Whilst War Child works desperately hard to raise the money we need to keep our education work going in Jordan, the United Nations have received zero % of the money they have appealed for to pay for education of Syrian children. Of all the statisitics I might give you to explain the human tragedy caused by the Syrian conflict, this is the most eloquent, and the most disturbing.
As long as the fighting continues, refugees will continue to stream out of Syria, and millions will continue to be displaced inside Syria. It's hard to believe the already dire humanitarian crisis could get even worse.
Reese Erlich is a foreign correspondent with GlobalPost and reports regularly for National Public Radio (NPR), the Canadian Broadcast Corporation (CBC), and Radio Deutsche Welle. His reporting has earned him multiple awards over the years.
Two years ago this week I was sitting in a refugee hospital along Turkey's border with Syria, listening to a 15-year-old girl describe the day she was shot by a sniper. In the spine. Paralyzed. For the rest of her life.
Turkey has allowed its 565-mile border with Syria to be exploited by a range of rebel factions, making Southeastern Turkey akin to Peshawar during the 1990s. And it now appears that access to Turkey's health system could be part of that deal.
The Syrian conflict has passed two sobering milestones. The civil war -- now entering its fourth year -- has now claimed more than 200,000 lives and forced more than three million people to flee the country. The Canadian government can and should be playing a more direct role in addressing the refugee crisis in Lebanon by immediately increasing our humanitarian assistance.
It never occurred to 8-year-old Ibrahim that his capacity to speak could so easily disappear. But after heavy bombing of his neighborhood, he inexplicably lost the ability to form words.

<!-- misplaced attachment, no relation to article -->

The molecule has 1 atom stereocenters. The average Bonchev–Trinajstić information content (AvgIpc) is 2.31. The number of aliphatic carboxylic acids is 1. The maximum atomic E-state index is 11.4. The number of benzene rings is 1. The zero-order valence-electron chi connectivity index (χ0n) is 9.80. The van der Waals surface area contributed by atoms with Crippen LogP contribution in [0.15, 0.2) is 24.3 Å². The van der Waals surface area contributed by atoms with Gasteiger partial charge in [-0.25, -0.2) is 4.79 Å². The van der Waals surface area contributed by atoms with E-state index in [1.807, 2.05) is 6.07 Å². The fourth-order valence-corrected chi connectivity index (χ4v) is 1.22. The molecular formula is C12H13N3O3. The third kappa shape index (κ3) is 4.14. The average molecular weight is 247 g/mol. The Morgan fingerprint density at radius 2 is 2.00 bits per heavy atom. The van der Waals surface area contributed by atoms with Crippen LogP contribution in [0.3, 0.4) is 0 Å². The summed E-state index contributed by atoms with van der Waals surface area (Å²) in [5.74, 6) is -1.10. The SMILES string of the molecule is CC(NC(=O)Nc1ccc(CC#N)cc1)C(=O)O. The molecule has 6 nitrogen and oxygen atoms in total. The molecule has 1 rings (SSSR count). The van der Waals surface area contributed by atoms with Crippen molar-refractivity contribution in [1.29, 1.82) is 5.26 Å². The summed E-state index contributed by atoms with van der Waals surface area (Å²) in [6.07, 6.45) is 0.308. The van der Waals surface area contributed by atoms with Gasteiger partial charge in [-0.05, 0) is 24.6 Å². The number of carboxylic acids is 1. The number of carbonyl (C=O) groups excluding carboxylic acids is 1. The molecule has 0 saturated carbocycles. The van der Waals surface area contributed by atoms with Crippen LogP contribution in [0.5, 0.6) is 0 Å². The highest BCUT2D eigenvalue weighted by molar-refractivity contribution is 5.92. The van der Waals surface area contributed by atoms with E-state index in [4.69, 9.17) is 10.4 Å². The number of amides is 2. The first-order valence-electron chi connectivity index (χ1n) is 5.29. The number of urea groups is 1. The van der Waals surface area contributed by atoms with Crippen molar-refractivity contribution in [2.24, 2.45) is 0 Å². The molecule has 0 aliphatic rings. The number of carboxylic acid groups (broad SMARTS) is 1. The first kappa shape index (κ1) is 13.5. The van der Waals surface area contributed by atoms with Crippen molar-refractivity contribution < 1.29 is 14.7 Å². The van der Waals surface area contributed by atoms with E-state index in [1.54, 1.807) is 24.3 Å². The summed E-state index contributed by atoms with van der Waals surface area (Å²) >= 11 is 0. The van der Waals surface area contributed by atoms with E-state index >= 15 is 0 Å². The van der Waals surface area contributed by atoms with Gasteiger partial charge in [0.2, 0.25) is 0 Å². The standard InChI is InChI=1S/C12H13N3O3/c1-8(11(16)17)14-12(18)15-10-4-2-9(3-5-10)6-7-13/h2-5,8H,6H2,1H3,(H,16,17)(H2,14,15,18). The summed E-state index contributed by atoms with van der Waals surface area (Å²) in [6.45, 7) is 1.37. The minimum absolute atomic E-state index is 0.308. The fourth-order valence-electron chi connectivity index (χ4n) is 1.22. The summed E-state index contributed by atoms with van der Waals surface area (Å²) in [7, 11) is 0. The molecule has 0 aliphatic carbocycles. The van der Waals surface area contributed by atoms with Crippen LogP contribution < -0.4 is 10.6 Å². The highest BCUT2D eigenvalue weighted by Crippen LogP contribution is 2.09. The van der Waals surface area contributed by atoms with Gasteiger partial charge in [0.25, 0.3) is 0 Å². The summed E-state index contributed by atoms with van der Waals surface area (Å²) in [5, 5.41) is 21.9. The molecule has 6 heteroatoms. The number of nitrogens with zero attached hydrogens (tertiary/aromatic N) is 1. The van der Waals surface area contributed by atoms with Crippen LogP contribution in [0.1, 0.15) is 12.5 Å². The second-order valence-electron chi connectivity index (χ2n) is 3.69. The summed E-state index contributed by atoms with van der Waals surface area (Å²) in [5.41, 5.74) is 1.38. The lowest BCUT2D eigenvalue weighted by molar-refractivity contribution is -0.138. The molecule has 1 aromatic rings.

Today, the Earth got a little hotter, and a little more crowded. @@ You Can Believe the Senator With a Snowball OR ... After Senator James Inhofe ...
What if the real problem in the Middle East isn't a few thousand crazy guys running around in the desert chopping off heads? What if the real problem is the established order that inspired them to organize, the very order the U.S. continually helps perpetuate?
This week, The WorldPost conference on "The Future of Work" took place at Lancaster House in London. Discussion around the theme "prepare to be disrupted" ranged from how the emergent sharing economy, along with 3D desktop manufacturing, would take work back into the home to worries that automation could eliminate as much as 47 percent of current jobs in the United States.
The Middle East is suffering the blowback from rotten U.S. policies, disastrous wars, and cultural turmoil. ISIS and its ilk are one result.
Growing concerns are accompanied by scattered coordination to the rhythm of nuclear negotiations between the United States and Iran in the P5+1 framework, with a crucial deadline set to arrive on March 24.
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Congresswoman Tulsi Gabbard (D-HI) voluntarily served two tours of combat duty in Iraq and currently serves on the House Armed Services Committee.
The Islamic State is evil. But that's no reason for America to go to war again in the Middle East. Or for Congress to approve years more of conflict.
So how do we halt this group's operation and increasing violence? How do we express our outrage and anger without disseminating the propaganda and assisting the enemy? Here are 7 ways that I believe an ordinary person can help fight ISIS.